Situated in Aldringham, on the road to Thorpeness, is an area of woodland owned by the Forestry Commission. Right in the middle of this forest are three cottages, marked on maps as ‘Shellpits Cottages’. They were named after the famous crag pits mined for their fossils shells, which used to be ground up and given to chickens as a cheap form of calcium feed to harden their eggs.
♦ From Leiston, take the B1122 to Aldringham. From here, take the B1353 to Thorpeness. Along this road, you will notice a number of walks and bridleways through the forest.
♦ One of these is a trackway on the left hand side, which leads through ‘Alexander Wood’. This is just past the golf course, which also uses the same trackway. Drive down the trackway until you reach a small car park. Parking beyond this point is prohibited, as it is a private road used only by the Forestry Commission.
♦ From here, continue to follow the trackway, which will veer to the right. Continue until you see the cottages on your left. The pit is situated in the trees in front of the cottages.
♦ Ref: TM 46663 60981
FIND FREQUENCY: ♦♦ – The absence of any in situ deposits makes it difficult to collect from this site. Fossil shells are mostly found in very old spoil heaps, which are also full of live roots and insects. Most of the shells are also broken. The only chance of finding anything good is by sieving for microfossils, but, to do this, you will need permission from the owners to take samples.
CHILDREN: ♦ – The steep sides of the pit make this unsuitable for children. This is also not really a location where you can just come and collect, as most fossils are going to be microfossils. These can only be found by sieving old spoil.
ACCESS: ♦♦ – It is a fairly long walk because of the parking restrictions along the forestry road. The pit can also be a little hard to find, as it is within woodland. In addition, access may require permission.
TYPE: – This pit is not only overgrown, it also has in the past been infilled. The original in situ shells are no longer accessible and re-excavating may be hard due to a large, old concrete foundation below the surface. Collecting is only now possible from old spoil heaps scattered around the pit.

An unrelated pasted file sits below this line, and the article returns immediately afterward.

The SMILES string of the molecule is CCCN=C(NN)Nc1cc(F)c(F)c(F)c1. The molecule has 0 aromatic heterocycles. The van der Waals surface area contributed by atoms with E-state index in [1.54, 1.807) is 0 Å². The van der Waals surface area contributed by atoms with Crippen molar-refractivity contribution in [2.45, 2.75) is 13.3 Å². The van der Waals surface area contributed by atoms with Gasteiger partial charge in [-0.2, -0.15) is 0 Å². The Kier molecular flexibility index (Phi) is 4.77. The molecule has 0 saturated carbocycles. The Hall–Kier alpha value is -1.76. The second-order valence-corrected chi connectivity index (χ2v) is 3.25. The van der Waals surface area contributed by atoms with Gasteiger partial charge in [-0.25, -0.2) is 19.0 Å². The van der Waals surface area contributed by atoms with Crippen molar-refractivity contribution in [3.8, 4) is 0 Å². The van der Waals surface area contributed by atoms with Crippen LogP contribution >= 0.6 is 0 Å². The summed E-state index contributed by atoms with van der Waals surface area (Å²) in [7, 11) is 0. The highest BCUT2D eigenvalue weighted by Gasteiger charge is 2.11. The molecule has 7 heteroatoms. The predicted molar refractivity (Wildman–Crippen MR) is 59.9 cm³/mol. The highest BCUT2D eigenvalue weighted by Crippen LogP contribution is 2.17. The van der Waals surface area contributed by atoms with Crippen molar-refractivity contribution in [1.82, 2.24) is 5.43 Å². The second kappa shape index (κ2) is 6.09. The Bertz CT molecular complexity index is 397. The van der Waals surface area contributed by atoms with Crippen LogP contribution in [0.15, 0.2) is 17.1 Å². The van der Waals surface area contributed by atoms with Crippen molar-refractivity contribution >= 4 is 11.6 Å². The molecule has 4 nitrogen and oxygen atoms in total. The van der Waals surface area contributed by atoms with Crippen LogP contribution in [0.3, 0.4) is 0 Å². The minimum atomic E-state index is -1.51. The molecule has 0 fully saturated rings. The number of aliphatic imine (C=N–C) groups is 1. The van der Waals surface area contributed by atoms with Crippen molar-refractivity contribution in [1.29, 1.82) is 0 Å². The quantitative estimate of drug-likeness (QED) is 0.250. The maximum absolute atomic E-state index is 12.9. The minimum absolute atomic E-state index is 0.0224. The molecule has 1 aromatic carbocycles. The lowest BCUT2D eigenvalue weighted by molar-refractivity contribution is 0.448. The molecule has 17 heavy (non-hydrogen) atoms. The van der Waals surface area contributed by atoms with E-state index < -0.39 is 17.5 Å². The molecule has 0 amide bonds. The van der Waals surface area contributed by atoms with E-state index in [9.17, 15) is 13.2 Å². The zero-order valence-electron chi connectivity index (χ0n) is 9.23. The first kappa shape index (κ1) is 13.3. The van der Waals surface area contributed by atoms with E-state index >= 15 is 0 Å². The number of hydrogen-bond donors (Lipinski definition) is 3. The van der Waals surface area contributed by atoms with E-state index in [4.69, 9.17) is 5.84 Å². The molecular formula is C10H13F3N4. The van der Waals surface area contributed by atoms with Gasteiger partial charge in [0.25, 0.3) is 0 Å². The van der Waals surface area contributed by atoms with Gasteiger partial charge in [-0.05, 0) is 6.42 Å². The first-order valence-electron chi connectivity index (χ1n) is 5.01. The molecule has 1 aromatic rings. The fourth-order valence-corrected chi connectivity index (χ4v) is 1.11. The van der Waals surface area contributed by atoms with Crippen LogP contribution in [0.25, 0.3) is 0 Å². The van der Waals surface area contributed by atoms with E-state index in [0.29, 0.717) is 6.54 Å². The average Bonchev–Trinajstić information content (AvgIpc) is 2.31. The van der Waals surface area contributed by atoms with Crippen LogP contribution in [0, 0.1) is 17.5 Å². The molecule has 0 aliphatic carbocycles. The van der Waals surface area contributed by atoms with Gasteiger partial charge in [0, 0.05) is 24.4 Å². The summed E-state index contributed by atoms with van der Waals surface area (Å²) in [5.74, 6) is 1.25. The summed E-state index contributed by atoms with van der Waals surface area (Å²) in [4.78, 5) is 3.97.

Around the pit, a number of small spoil heaps can be seen. Some are grassed over and some are full of roots and insects, such as ants. Fossil molluscs can be found within these mounds, from rabbit holes and from some of the slopes in the pit. Taking samples from these and sieving at home is the only chance of finding good fossils.
The site is important due to the number of small mammal discoveries, including fossil vole remains (Mimomys sp.) and water moles. It is also home to a species of snail only found in Suffolk (Lucilla singleyana), but the site has never been given SSSI status. The absence of any in situ deposits makes it hard to nominate it as a geological SSSI, but the recent snail discovery may change this in the future from the point of view of wildlife.
Restrictions – The land is privately owned and also situated within surrounding forestry commission land. You may need permission from the cottage owners to visit this pit and access is only by foot, as parking is restricted to the start of the trackway.
These shell pits were once used for extracting Crag shells to provide the calcium was needed to thicken chicken egg shells, before the commercial availability of chicken feed. The cheapest way of doing this was to crush shells into a calcium powder and mix it with their feed. Many pits in the nineteenth century cropped up in Suffolk, as the shell-rich crags provided an easy, cost-effective way of providing this calcium feed. This is one of those pits. During later years, cottages were built over some of the pits, which were called the ‘Shellpits Cottages’. A couple of pits are now left to the front of these.
The shells were being excavated from Norwich Crag deposits (early Pleistocene), which have densely compacted shell beds.
The pit has been filled in at sometime during the past and, auger tests at the site show that the Crag is actually quite deep below the surface, so the upper shell beds were either stripped away, or the pit was originally much deeper. At the centre of the pit, a large concrete foundation may have been part of the old workings of the pit.
Common sense should always be used when visiting any site. The pit is fairly safe, but there is a steep slope down into the pit so care must be taken.
Most fossils are found by sieving the shell bed spoil heaps. Taking samples away for wet sieving at home is the best way. Fossil shells can be collected loose around the pit floor. A trowel will come in very handy here.
The land is privately owned and also situated within surrounding forestry commission land. You may need permission from the cottage owners to visit this pit and access is only by foot, as parking is restricted to the start of the trackway.
It is important to follow our ‘Code of Conduct’ when collecting fossils or visiting any site. Please also read our ‘Terms and Conditions‘